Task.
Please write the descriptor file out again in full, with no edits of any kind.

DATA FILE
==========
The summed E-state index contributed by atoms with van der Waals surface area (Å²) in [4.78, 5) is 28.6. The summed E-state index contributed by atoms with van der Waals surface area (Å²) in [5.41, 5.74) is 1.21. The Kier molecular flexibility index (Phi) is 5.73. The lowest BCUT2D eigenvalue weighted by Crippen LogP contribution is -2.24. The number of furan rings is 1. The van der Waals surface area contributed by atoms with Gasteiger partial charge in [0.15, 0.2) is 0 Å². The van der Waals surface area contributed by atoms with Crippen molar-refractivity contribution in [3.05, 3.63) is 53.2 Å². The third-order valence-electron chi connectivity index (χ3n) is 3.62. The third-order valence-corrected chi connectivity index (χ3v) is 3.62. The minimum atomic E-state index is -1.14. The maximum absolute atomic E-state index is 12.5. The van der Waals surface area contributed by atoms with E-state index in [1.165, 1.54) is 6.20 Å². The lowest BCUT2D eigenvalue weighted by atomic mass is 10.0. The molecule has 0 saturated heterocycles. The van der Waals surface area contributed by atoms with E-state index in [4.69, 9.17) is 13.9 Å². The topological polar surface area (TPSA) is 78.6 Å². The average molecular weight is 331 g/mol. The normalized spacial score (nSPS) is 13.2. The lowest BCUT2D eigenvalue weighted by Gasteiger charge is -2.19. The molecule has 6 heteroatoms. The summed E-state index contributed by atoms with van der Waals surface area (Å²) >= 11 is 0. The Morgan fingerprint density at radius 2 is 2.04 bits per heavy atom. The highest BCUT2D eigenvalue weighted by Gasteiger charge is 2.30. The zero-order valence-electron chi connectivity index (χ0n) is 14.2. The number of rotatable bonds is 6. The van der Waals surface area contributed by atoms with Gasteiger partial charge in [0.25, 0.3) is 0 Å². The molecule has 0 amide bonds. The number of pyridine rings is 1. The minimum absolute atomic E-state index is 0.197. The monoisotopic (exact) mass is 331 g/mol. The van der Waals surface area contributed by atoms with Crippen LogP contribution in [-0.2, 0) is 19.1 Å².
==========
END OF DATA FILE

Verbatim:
The summed E-state index contributed by atoms with van der Waals surface area (Å²) in [4.78, 5) is 28.6. The summed E-state index contributed by atoms with van der Waals surface area (Å²) in [5.41, 5.74) is 1.21. The Kier molecular flexibility index (Phi) is 5.73. The lowest BCUT2D eigenvalue weighted by Crippen LogP contribution is -2.24. The number of furan rings is 1. The van der Waals surface area contributed by atoms with Gasteiger partial charge in [0.15, 0.2) is 0 Å². The van der Waals surface area contributed by atoms with Crippen molar-refractivity contribution in [3.05, 3.63) is 53.2 Å². The third-order valence-electron chi connectivity index (χ3n) is 3.62. The third-order valence-corrected chi connectivity index (χ3v) is 3.62. The minimum atomic E-state index is -1.14. The maximum absolute atomic E-state index is 12.5. The van der Waals surface area contributed by atoms with E-state index in [1.165, 1.54) is 6.20 Å². The lowest BCUT2D eigenvalue weighted by atomic mass is 10.0. The molecule has 0 saturated heterocycles. The van der Waals surface area contributed by atoms with E-state index in [4.69, 9.17) is 13.9 Å². The topological polar surface area (TPSA) is 78.6 Å². The average molecular weight is 331 g/mol. The normalized spacial score (nSPS) is 13.2. The lowest BCUT2D eigenvalue weighted by Gasteiger charge is -2.19. The molecule has 6 heteroatoms. The summed E-state index contributed by atoms with van der Waals surface area (Å²) >= 11 is 0. The Morgan fingerprint density at radius 2 is 2.04 bits per heavy atom. The highest BCUT2D eigenvalue weighted by Gasteiger charge is 2.30. The zero-order valence-electron chi connectivity index (χ0n) is 14.2. The number of rotatable bonds is 6. The van der Waals surface area contributed by atoms with Gasteiger partial charge in [0.25, 0.3) is 0 Å². The molecule has 0 amide bonds. The number of pyridine rings is 1. The minimum absolute atomic E-state index is 0.197. The monoisotopic (exact) mass is 331 g/mol. The van der Waals surface area contributed by atoms with Crippen LogP contribution in [-0.2, 0) is 19.1 Å².